“Every company needs an organization which changes as quickly as its business changes. If not, the company is falling behind. In order to keep from falling behind, many companies are devoting enormous amounts of time and energy in “Change Management”. This change task can be made less difficult and less time consuming if some of the change effort focused on designing organizations from the outset to be more easily changeable. If change is constant, why not design our organizations to be constantly and quickly changeable?”
A “flexible” organisation is one that is able to adapt and respond relatively quickly to changes in its external environment in order to gain advantage and sustain its competitive position. Rigid hierarchical organisations cannot do that. In our article “From Job Descriptions to Role Profiles – Why and How”, we discussed the shift away from traditional Job Descriptions, to more flexible Role Profiles. As with Roles, we must start to think of organisations based on their core components rather than on a structure.
Without being too specific about this roadmap, because each organisation will find its own route, the journey will look something like this.
Figure 1: The roadmap from Organisation Strategy to Organisation Structure today.
We start with the Business Strategy for the organisation. This gets translated into a Business Model (which may or may not include the first elements of a structure). The business model describes the rationale of how the organisation creates, delivers, and captures value. We then define the Capabilities needed to implement the model (there are probably multiple layers of Capabilities).
These capabilities—the collective skills, abilities, and expertise of an organization—are the outcome of investments in staffing, training, compensation, communication, and other human resources areas. They represent the ways that people and resources are brought together to accomplish work. They form the identity and personality of the organization by defining what it is good at doing and, in the end, what it is.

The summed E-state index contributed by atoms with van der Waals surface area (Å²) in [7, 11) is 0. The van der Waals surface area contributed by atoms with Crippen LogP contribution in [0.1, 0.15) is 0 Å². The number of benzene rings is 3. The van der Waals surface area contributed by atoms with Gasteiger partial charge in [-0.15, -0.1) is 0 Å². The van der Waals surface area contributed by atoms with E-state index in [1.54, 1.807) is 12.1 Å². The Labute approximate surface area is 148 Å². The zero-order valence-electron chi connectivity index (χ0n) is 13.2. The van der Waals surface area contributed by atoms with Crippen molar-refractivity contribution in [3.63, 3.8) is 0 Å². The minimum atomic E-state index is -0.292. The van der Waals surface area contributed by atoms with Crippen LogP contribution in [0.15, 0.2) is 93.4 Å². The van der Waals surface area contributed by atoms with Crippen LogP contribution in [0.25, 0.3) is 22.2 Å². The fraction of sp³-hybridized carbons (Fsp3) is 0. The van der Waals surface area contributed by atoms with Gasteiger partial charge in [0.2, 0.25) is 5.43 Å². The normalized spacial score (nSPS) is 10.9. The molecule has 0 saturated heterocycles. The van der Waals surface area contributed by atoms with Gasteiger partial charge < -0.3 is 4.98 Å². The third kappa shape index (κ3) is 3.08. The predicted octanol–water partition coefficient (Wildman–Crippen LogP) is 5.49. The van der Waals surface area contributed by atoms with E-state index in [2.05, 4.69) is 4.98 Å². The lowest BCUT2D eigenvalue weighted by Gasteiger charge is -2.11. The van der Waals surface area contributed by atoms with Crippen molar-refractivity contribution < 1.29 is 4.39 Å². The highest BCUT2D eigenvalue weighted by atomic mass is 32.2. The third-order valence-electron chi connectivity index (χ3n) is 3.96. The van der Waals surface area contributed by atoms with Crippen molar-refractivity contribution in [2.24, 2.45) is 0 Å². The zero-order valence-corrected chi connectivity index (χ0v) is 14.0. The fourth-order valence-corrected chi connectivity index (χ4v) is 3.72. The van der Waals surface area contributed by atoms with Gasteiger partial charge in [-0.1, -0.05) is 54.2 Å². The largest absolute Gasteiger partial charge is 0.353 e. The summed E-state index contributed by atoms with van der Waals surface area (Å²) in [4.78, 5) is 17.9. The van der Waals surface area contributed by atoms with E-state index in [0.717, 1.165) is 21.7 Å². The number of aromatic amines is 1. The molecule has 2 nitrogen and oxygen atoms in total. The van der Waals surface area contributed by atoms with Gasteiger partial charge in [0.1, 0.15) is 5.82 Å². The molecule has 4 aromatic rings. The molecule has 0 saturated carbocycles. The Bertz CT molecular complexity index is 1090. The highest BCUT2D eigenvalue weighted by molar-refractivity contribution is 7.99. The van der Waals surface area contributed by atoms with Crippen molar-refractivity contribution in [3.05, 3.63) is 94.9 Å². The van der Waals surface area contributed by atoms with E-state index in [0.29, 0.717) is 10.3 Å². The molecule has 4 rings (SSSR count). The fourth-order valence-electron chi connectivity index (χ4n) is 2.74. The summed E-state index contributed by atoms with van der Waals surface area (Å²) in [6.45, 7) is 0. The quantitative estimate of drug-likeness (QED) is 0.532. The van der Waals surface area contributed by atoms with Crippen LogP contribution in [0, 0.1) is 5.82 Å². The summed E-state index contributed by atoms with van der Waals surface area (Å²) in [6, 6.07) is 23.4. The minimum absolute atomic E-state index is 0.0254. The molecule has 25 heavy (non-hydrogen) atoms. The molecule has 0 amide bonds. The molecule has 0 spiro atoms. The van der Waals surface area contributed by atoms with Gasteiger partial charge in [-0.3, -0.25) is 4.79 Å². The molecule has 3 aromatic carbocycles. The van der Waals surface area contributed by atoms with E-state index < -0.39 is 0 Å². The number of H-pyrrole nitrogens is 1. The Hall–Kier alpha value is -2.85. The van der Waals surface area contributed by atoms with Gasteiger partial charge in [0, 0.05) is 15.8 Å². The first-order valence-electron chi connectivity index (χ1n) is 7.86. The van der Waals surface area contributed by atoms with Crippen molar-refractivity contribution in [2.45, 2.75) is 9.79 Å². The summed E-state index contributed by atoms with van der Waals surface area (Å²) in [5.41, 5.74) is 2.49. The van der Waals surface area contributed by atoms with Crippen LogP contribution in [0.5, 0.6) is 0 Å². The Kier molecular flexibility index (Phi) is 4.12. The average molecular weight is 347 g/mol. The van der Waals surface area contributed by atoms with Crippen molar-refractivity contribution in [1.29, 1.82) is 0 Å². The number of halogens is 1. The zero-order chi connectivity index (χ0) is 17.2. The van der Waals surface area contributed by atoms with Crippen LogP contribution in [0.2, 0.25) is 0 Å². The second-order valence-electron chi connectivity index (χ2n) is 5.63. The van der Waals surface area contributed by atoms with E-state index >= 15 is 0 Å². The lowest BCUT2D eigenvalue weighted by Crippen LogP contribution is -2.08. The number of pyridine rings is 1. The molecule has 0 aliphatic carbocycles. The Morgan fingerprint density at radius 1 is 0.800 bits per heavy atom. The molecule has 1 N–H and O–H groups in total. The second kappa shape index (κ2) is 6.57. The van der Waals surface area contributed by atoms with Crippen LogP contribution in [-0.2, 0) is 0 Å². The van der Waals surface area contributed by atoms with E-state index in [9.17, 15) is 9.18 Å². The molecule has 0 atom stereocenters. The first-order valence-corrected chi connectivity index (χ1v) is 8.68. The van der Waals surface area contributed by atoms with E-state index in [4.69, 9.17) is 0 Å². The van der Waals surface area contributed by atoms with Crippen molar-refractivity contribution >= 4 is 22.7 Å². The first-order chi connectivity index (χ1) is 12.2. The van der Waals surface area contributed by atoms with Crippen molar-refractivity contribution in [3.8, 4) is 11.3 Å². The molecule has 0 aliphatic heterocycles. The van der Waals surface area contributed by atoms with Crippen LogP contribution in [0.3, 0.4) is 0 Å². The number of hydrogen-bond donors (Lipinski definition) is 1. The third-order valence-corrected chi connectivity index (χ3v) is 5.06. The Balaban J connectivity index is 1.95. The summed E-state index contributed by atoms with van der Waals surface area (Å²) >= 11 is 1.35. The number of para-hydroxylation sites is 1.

These get organised into Roles and the Competencies defined for each of the Roles.
Once this is in place, the organisation can be structured and re-structured depending on the need and the demands of the marketplace without major disruption to the organisation as a whole. This is creating a “Flexible”, or Reconfigurable, organisation.
A Role Profile, in the context of this article, is not the same as a Job Description. A Role Profile contains only the information relevant to the role.
For instance, it should be linked to a single, specific Deliverable or Outcome – not a combination of Deliverables or Outcomes. So, from an IT perspective, a Developer is a Role, a Tester is a Role. An employee may play both Roles, but they are separate Roles.
The information in the Role Profile is also limited to what is relevant to the Role. So, the Deliverable, or Outcome is specified, the Purpose of the Role is specified, the Responsibilities are specified, the Competencies are specified. Values specific to Roles, such as Scrum Roles, can also be specified.
All other information can be contained in other documents. For instance, the Reports to and Supervisory Responsibilities can be contained in a basic organogram of the area – which can be changed without affecting the Role Profile.